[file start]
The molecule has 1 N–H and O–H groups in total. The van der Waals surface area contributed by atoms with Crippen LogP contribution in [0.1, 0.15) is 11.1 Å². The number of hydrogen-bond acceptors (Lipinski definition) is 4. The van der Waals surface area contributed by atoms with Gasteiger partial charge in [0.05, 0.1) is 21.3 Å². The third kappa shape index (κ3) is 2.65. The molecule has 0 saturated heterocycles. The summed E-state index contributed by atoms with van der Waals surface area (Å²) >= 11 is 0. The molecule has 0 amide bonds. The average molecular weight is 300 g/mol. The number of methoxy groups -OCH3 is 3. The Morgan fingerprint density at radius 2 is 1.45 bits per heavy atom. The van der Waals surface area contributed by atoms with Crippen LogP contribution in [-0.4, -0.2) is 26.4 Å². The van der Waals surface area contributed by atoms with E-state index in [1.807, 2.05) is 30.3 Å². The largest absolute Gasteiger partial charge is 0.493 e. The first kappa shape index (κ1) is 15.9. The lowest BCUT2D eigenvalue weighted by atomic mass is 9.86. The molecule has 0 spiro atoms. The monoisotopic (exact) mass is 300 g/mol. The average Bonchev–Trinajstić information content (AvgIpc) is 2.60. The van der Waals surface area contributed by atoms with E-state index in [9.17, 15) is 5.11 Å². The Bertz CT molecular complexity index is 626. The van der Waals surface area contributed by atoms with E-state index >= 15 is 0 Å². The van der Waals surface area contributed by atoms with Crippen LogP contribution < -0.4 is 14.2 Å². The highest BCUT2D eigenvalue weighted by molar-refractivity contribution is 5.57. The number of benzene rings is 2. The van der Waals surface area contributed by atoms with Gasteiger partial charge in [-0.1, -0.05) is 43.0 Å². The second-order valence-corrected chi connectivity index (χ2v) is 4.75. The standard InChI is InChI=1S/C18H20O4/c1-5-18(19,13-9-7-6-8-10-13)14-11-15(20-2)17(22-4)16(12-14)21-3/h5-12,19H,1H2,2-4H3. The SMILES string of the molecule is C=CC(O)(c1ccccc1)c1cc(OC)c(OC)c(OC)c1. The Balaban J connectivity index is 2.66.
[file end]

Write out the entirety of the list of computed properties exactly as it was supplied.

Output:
The molecule has 1 N–H and O–H groups in total. The van der Waals surface area contributed by atoms with Crippen LogP contribution in [0.1, 0.15) is 11.1 Å². The number of hydrogen-bond acceptors (Lipinski definition) is 4. The van der Waals surface area contributed by atoms with Gasteiger partial charge in [0.05, 0.1) is 21.3 Å². The third kappa shape index (κ3) is 2.65. The molecule has 0 saturated heterocycles. The summed E-state index contributed by atoms with van der Waals surface area (Å²) >= 11 is 0. The molecule has 0 amide bonds. The average molecular weight is 300 g/mol. The number of methoxy groups -OCH3 is 3. The Morgan fingerprint density at radius 2 is 1.45 bits per heavy atom. The van der Waals surface area contributed by atoms with Crippen LogP contribution in [-0.4, -0.2) is 26.4 Å². The van der Waals surface area contributed by atoms with E-state index in [1.807, 2.05) is 30.3 Å². The largest absolute Gasteiger partial charge is 0.493 e. The first kappa shape index (κ1) is 15.9. The lowest BCUT2D eigenvalue weighted by atomic mass is 9.86. The molecule has 0 spiro atoms. The monoisotopic (exact) mass is 300 g/mol. The average Bonchev–Trinajstić information content (AvgIpc) is 2.60. The van der Waals surface area contributed by atoms with E-state index in [9.17, 15) is 5.11 Å². The Bertz CT molecular complexity index is 626. The van der Waals surface area contributed by atoms with E-state index >= 15 is 0 Å². The van der Waals surface area contributed by atoms with Crippen LogP contribution < -0.4 is 14.2 Å². The highest BCUT2D eigenvalue weighted by molar-refractivity contribution is 5.57. The number of benzene rings is 2. The van der Waals surface area contributed by atoms with Gasteiger partial charge in [-0.1, -0.05) is 43.0 Å². The second-order valence-corrected chi connectivity index (χ2v) is 4.75. The standard InChI is InChI=1S/C18H20O4/c1-5-18(19,13-9-7-6-8-10-13)14-11-15(20-2)17(22-4)16(12-14)21-3/h5-12,19H,1H2,2-4H3. The SMILES string of the molecule is C=CC(O)(c1ccccc1)c1cc(OC)c(OC)c(OC)c1. The Balaban J connectivity index is 2.66.